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View Full Version : Kuba


King_Ghidra
03-03-2005, 13:20:57
http://film.guardian.co.uk/features/featurepages/0,4120,1428520,00.html

This film sounds pretty amazing - some incredible real-life stories. Reminds me of One hundred Years of Solitude, it has an almost surrealistic quality to it.



I am very interested in people who lie, and embellish stories about themselves. It's like watching a play being freshly written in front of you - that, to me, is where real drama is. In my new project, Kuba, I wanted to explore how this is something that can be done as a community.
Kuba is a Kurdish shantytown in the northwest of Istanbul. It is very poor: buildings are made of corrugated iron and brick, and there are no fixed roads so it changes constantly. It isn't really a place - it's a metaphor. No one really knows where the name comes from. Some say it is because the community is like an island republic resisting the rest of the world; others that it started when people saw Little Havana on Miami Vice.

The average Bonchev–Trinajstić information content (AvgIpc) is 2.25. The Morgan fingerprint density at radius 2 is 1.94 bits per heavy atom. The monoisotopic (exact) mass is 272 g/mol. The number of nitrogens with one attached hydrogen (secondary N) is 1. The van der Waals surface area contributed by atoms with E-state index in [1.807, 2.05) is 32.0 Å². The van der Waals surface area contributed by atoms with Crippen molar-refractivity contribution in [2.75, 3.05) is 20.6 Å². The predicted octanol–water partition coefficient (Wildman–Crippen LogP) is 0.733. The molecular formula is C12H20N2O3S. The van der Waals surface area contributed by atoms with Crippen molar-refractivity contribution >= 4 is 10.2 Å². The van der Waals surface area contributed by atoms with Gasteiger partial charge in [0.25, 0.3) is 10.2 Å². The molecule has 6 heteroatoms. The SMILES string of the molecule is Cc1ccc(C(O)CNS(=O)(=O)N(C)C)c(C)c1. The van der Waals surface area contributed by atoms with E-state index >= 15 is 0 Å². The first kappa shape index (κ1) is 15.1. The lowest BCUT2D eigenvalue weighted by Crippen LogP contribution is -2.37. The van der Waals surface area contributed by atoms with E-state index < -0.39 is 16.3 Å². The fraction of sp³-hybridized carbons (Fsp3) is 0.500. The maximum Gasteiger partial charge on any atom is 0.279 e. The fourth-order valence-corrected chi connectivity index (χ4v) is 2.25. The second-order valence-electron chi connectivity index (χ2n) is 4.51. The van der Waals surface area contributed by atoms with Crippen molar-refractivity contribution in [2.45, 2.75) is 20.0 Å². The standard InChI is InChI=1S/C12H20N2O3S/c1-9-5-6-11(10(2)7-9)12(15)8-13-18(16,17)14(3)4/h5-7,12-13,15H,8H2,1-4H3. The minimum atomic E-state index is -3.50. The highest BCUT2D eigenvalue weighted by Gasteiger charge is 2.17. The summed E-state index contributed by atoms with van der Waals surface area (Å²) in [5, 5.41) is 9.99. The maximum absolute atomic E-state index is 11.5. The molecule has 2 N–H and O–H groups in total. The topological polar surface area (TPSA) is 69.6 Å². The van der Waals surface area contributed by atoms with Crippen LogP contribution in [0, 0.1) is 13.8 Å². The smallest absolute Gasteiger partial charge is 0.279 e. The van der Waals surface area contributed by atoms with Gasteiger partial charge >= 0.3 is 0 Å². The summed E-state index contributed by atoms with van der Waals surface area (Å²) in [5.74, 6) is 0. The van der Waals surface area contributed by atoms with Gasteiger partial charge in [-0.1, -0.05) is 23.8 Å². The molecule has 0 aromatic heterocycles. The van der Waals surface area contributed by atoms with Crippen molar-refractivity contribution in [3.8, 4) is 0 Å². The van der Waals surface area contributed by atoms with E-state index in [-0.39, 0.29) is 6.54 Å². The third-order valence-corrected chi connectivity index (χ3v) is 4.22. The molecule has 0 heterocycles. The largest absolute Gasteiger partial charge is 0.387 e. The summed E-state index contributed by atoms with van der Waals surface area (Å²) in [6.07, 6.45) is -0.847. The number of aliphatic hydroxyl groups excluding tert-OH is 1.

Arife is an amazing character. She was the blood sister of Hatun, one of Kuba's community leaders, to whom she was number two during the 1970s. Whenever Hatun went out to the prisons, visiting her sons or her husband, Arife would stay behind and take care of the smaller children. She's not as angry or political as Hatun, but she's very witty and very tough - and a natural storyteller.

The first time I met her, she told me this story about a group of women living in the high-rises on the outskirts of Kuba. They were very religious, completely pious - and they were terrified of their husbands. Arife said to them: "I have this religious video I have received. Let me show it to you on my VCR." She has a lot of stolen goods.

So she let these seven or eight women into her house, and put on a triple-X porno film that her son had brought back from Germany. The women were shocked, of course, and to begin with they pretended not to be watching - but then they peeked a little because they were curious. All the women of Kuba gathered outside to watch them from the window to see how they were reacting.

When the women came out, they were all very upset with Arife, of course. But then the next day - and I don't know if this is true - their husbands all came to her and said: "Thank you, I had the best night ever last night." That story sounds unbelievable, but there are a lot of unbelievable stories.